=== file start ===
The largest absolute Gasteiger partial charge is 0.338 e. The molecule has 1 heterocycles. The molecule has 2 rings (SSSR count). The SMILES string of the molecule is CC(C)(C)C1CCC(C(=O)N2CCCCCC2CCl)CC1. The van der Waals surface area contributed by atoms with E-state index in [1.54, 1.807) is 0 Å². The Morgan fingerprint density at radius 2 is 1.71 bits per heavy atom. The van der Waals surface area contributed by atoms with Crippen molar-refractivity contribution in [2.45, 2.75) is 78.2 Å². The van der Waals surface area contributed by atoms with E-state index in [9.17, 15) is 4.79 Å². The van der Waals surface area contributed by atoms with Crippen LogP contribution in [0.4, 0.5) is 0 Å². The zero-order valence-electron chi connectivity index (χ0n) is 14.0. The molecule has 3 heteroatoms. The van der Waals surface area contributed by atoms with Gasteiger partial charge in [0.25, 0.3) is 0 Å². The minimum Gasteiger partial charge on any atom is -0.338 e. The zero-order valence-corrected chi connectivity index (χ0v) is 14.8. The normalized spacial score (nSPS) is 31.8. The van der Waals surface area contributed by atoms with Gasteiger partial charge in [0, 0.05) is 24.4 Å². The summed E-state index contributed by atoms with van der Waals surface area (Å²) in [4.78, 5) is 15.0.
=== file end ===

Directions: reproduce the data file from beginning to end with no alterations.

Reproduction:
The largest absolute Gasteiger partial charge is 0.338 e. The molecule has 1 heterocycles. The molecule has 2 rings (SSSR count). The SMILES string of the molecule is CC(C)(C)C1CCC(C(=O)N2CCCCCC2CCl)CC1. The van der Waals surface area contributed by atoms with E-state index in [1.54, 1.807) is 0 Å². The Morgan fingerprint density at radius 2 is 1.71 bits per heavy atom. The van der Waals surface area contributed by atoms with Crippen molar-refractivity contribution in [2.45, 2.75) is 78.2 Å². The van der Waals surface area contributed by atoms with E-state index in [9.17, 15) is 4.79 Å². The van der Waals surface area contributed by atoms with Crippen LogP contribution in [0.4, 0.5) is 0 Å². The zero-order valence-electron chi connectivity index (χ0n) is 14.0. The molecule has 3 heteroatoms. The van der Waals surface area contributed by atoms with Gasteiger partial charge in [0.25, 0.3) is 0 Å². The minimum Gasteiger partial charge on any atom is -0.338 e. The zero-order valence-corrected chi connectivity index (χ0v) is 14.8. The normalized spacial score (nSPS) is 31.8. The van der Waals surface area contributed by atoms with Gasteiger partial charge in [0, 0.05) is 24.4 Å². The summed E-state index contributed by atoms with van der Waals surface area (Å²) in [4.78, 5) is 15.0.